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Benchmark : Go Vs Nodejs

Here's a simple Bubble sort. Yes, we're using a bubble sort because it is intentionally inefficient and pushes the language to make several unnecessary calculations. It would not be fair to compare the two's native sorting algorithms, as this would not be a direct comparison.

Bubble sort


var starttime = new Date().getTime();

var array = [3,4,1,3,5,1,92,2,4124,424,52,12];

for (var c = 0; c < 1000000; c++) {
    for (var i = 0; i < array.length; i++) {
        for (var y = 0; y < array.length - 1; y++) {
            if (array[y+1] < array[y]) {
                var t = array[y];
                array[y] = array[y + 1];
                array[y + 1] = t;
console.log(new Date().getTime() - starttime);


package main

import "fmt"
import "time"

func main() {

    timestart := time.Now();

    array := [...]int16{3,4,1,3,5,1,92,2,4124,424,52,12}

    for c := 0; c < 1000000; c++ {

    for i := 0; i < len(array); i++ {
        for y := 0; y < len(array) - 1; y++ {
            if array[y+1] < array[y] {
                t := array[y]
                array[y] = array[y+1]
                array[y+1] = t



    timeend := time.Now();




Node.jsGo 1.1
Avg of 5 trials430ms326.26ms

Time taken to complete 1,000,000 bubble sort operations. Lower is better.

Go wins the test, but note the huge difference between the mean and the best; Go has a very large standard deviation in the data set, and did in all the cases I repeated the test. I'm really not sure why this is.

Plain HTTP


var http = require("http");

http.createServer(function(request,response) {

    response.write("You requested " + request.url);



package main

import (

func handler(w http.ResponseWriter, r *http.Request) {
    fmt.Fprintf(w, "You requested %s", r.URL.Path)

func main() {
    http.HandleFunc("/", handler)
    http.ListenAndServe(":8080", nil)


Again, lower is better

It is observed that Go continues its dominance when handling raw HTTP requests. I will note, though, that upon increasing the concurrency from 100 to 1000, Go spikes erratically, with some tests as high as 10k requests per seconds, and others as low as 6k, with no clear pattern. Since I was not able to replicate these results consistently, I'm leaving this as an observation only.

Bottleneck: Redis

I wanted to experiment with some bottlenecks, because rarely would one be relying purely on the host language to handle a complete request. In most cases, a central database will be a very large and annoying bottleneck in an application.

For this reason, I wanted to see how the two stacked up when connecting to a Redis backend.


package main

import (

func errHndlr(err error) {
        if err != nil {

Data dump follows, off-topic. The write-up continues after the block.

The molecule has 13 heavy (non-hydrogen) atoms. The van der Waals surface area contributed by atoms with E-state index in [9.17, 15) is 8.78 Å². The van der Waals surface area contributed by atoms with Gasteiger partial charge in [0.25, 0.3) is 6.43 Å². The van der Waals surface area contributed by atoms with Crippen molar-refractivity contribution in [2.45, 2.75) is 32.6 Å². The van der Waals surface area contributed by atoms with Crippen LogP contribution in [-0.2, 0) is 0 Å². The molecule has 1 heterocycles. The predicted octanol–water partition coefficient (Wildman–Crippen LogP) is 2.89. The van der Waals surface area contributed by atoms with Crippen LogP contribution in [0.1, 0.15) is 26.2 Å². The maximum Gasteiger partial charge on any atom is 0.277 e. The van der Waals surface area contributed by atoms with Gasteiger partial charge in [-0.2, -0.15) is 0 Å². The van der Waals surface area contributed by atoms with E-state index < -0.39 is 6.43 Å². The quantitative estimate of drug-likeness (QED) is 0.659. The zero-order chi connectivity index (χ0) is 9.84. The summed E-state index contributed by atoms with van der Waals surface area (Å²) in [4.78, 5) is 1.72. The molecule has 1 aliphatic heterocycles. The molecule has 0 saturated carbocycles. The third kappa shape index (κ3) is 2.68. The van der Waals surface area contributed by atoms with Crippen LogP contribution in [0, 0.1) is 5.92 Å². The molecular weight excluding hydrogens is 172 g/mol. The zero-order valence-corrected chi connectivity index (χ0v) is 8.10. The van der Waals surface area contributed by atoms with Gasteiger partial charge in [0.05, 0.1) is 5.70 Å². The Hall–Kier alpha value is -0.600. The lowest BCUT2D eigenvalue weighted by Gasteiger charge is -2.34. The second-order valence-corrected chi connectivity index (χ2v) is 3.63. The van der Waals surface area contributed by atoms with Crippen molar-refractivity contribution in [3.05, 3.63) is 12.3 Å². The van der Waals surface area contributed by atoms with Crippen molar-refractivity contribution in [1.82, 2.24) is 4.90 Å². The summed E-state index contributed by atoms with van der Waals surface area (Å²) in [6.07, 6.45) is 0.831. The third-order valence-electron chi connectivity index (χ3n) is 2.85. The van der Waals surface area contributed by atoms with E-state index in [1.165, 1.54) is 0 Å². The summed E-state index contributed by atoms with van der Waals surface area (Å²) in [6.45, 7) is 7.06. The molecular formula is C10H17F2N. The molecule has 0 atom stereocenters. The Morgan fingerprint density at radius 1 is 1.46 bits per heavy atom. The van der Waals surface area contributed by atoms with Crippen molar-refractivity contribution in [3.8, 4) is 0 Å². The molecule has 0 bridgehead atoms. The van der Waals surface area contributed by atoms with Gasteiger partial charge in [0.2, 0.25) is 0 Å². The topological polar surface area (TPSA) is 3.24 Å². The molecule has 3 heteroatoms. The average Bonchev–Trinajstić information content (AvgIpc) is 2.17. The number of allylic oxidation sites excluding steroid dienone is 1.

fmt.Println("error:", err)

func main() {
        c, err := redis.DialTimeout("tcp", "", time.Duration(10)*time.Second)
        defer c.Close()


        c.Cmd("select", 8)

        http.HandleFunc("/", func(w http.ResponseWriter, r * http.Request) {

                s,_ := c.Cmd("get", "count").Int()

                fmt.Fprintf(w, "%n", s)

                c.Cmd("set", "count", s)
        http.ListenAndServe(":8080", nil)


var http = require("http")
var client = require("redis").createClient();;

var server = http.createServer(function(req,rep) {

        client.get("count", function(err,reply) {
                if (!reply) reply = 0;
                client.set("count", reply);

And without further ado,


Now that is interesting. Go experiences better response time, but increases at a faster rate than Node.js, crossing over at around 5.2k requests. The difference after that point is small, but perhaps not negligible.

Again, it's worth noting Go showed variance between 4k and 7k request per second, whereas Node.js scored 4.8k to 4.9k in nearly every sample. Given that, I highly recommend benchmarking the two, even with sample code like this, on your own machine with your own configuration.


I refuse to draw any conclusions, because again, benchmarks should not be the determining factor. I will, however, state that Go 1.1 continues to outpace Node.js, and even the HTTP layer seems to have been 1-upped now. However, when a bottleneck is added, the two perform with a much smaller gap, leading to more evidence that the two should be compared based on use-case and preference, not purely benchmarks.

It is also my anecdotal experience in these tests that Node seems to handle increasing loads more linearly than Go, but this is something that will almost entirely depend on the use case itself.